Sydney M. Williams
Thought of the Day
“The Peril of Ignoring History”
August 22, 2016
“In history, a great volume is unrolled for our instruction,
drawing the materials of future wisdom from the past errors and infirmities of mankind.”
Edmund Burke (1729-1797)
History is not a dusty record of the past. The study of it provides a means by which we improve the future – understanding that which our forebears did well and what they did poorly. We cannot return to the past, but we should not run from it. The past helped form us, individually, as a people and as a nation.
Albert Einstein wrote about education, that it is “…the training of the mind to think.” Living in a free and democratic country, with “God-given” natural rights, it is our duty to know and understand those rights – how and why they were created – and then pass them on. In the movie Chariots of Fire, Eric Liddell explains his need to run: “[God] made me fast. And when I run I feel His pleasure.” We have similar obligations.
For most of his time on earth man has been ruled by men. The concept of men being governed by laws is rare and relatively new – something that is true for the United States and other democracies, an idea that can be traced to the Magna Carta. As reported by the 2016 Freedom House report, only 13% of the world’s population live in democracies. And, according to the same source, for the 10th year in a row global freedom declined. Do American high schoolers recognize the significance of that report – how fortunate they are and how fragile is liberty? In 1995, the U.S. Department of Education suggested programs to address this lack of knowledge. Yet fifteen years later test results conducted by National Assessment of Educational Progress, showed that only 13% of high school seniors were proficient in American history. H.G. Wells wrote that civilization is a race between education and catastrophe. It is, if one believes that liberty is essential to a free life. Keep in mind, its loss leads to darkness and totalitarianism. A democracy functions when the electorate is educated. Authoritarianism thrives when ignorance predominates.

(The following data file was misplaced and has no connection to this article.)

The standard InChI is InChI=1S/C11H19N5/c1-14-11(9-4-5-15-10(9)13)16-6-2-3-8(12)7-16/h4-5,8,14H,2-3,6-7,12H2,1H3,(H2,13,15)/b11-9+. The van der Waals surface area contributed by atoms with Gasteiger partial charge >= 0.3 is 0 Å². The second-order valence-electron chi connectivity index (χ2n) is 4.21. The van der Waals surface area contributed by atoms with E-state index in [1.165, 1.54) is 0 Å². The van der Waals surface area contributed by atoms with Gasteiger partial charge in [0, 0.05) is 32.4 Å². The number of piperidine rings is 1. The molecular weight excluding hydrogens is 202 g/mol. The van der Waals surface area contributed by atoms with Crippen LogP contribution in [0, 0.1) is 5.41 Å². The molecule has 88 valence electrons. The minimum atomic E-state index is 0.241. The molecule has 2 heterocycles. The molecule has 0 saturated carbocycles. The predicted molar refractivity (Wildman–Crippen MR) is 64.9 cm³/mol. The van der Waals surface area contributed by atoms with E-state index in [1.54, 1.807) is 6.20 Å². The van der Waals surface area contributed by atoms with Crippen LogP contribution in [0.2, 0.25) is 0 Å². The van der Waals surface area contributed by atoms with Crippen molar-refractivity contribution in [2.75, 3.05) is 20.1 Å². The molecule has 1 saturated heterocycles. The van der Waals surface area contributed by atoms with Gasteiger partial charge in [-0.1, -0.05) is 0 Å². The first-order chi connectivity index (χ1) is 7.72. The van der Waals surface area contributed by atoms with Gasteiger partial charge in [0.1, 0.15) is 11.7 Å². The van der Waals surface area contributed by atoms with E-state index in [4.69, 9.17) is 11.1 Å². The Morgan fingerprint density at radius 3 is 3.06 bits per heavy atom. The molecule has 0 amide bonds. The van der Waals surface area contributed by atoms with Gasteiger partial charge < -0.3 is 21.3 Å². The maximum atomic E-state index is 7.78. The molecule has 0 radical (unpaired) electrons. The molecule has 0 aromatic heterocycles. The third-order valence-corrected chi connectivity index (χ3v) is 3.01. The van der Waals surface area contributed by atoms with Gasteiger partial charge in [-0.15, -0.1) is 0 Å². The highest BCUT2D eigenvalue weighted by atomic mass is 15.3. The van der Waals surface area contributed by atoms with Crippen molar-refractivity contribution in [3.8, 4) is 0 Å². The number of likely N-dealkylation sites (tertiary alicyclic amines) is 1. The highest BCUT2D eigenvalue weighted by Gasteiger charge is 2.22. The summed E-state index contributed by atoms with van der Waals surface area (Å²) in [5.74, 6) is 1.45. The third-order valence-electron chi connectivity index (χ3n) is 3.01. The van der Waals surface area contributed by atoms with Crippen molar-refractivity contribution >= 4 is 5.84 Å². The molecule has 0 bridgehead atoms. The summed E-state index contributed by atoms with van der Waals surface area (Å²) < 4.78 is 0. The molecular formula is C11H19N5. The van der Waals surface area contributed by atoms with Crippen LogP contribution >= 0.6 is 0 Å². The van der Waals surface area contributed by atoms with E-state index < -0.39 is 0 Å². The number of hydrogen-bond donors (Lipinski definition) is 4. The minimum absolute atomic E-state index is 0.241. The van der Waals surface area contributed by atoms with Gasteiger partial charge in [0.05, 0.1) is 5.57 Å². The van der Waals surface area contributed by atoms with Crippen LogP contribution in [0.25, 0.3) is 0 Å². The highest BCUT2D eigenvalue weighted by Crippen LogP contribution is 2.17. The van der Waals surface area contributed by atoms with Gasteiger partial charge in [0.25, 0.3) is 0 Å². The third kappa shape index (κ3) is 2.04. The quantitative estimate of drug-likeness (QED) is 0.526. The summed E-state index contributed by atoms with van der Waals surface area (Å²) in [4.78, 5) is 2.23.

To understand those who came before us and to appreciate the rarity and vulnerability of our liberties, we must know something of the era in which those who formed our nation lived. That requires an understanding of the times. In applying 21st Century standards to 18th and 19th Century values, we can trivially pursue all that was wrong with those who helped mold our culture, society and country, but, in doing so we show ignorance. Looked at that way, why would we honor George Washington, Thomas Jefferson, James Madison, Elihu Yale, Leland Stanford, James Duke, Woodrow Wilson or John C. Calhoun? None of these people conformed solely to the values we cherish today, yet all of them helped provide institutions we esteem. We can fault all eight men. The first three were slave holders. Elihu Yale was an imperialist; Leland Stanford exploited Chinese workers; James Duke made his fortune in tobacco; Woodrow Wilson believed in the superiority of the White Race, and John C. Calhoun was a slave owner and defender of slave owners.
But George Washington guided the American colonies to freedom against the British, and served as our first President. In authoring the Declaration of Independence, Thomas Jefferson wrote of individual liberty. James Madison co-authored the Federalist Papers, which were instrumental in getting the Constitution approved by States’ legislatures. Messrs Yale, Stanford and Duke were philanthropists who provided the funds to start three of America’s greatest universities. In his textbook The State, Woodrow Wilson advocated the use of government to allay social ills and to advance society’s welfare. John C. Calhoun, a South Carolinian and Yale graduate who died ten years before the Civil War broke out, did defend slavery, but he was also an advocate for minority rights. Additionally, he served as Vice President for two distinctively different Presidents – John Quincy Adams and Andrew Jackson. Of these men, we don’t have to excuse their defects to admire their positive contributions.